July 7, 2008
China to Suspend Some Heavy Industry As Games Near
By Jim Yardley
With Beijing struggling to clear polluted skies before the Olympics in August, the nearby industrial port of Tianjin has ordered 40 factories to suspend some operations for two months as part of a broader effort to improve air quality during the Games, state media reported.
Beijing's air quality remains a major concern for the Games as the city continues to struggle with pollution, despite a $20 billion government cleanup campaign. Beijing is also a victim of its neighborhood: pollution blows in from surrounding regions, which are dotted with coal mines, coal-fired power plants, steel mills, cement factories and other clusters of heavy industry.
The Olympic opening ceremony is Aug. 8, and meteorologists have said that officials must begin closing factories a few weeks in advance to make a difference. The suspensions in Tianjin will begin on July 25 and continue until Sept. 30, after the conclusion of the Paralympics in Beijing, according to Xinhua, the country's official news agency.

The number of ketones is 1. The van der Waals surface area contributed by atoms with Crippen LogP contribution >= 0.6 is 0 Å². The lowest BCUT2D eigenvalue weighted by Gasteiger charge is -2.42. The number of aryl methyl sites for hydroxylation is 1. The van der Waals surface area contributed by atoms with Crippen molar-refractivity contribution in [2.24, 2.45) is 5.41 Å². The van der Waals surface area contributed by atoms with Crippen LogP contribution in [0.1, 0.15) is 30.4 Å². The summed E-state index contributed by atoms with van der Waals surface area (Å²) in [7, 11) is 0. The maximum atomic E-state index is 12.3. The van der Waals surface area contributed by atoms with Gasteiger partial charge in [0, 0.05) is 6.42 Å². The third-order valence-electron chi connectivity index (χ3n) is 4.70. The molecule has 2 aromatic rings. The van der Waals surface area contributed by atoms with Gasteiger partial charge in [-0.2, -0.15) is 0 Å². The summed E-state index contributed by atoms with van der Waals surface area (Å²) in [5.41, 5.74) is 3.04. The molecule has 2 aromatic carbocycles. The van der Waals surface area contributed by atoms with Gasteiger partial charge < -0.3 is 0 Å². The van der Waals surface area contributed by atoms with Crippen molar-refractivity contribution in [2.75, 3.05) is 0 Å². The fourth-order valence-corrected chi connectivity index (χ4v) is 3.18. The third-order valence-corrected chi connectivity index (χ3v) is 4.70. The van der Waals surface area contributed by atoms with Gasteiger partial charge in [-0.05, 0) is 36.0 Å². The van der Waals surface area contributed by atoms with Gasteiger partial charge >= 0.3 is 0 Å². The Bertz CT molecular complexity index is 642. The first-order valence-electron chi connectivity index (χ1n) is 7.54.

Tianjin is a host city for the Olympic soccer competition, and work at 26 construction sites near the city's Olympic stadium will be suspended.
Meanwhile, one of the busiest steel centers in China is ordering 267 firms to shut down operations by July 8, according to Reuters, which cited government and industry sources.
The city of Tangshan, about 150 kilometers from Beijing, is closing 66 smaller steel mills, coking operations, cement factories and smaller power generators, the agency said. The companies could reopen only on an unspecified date after undergoing an environmental review.
In recent days, rainfall in Beijing has been unusually heavy. When it has not rained, the skies have been clotted with haze. But the weather Sunday brought good news: the first truly blue skies in Beijing in many days.
The city will begin alternate-day driving restrictions on July 20 to ease traffic and reduce pollution. By then, experts say, more temporary factory shutdowns are expected to be announced elsewhere in the region.
Originally published by The New York Times Media Group.
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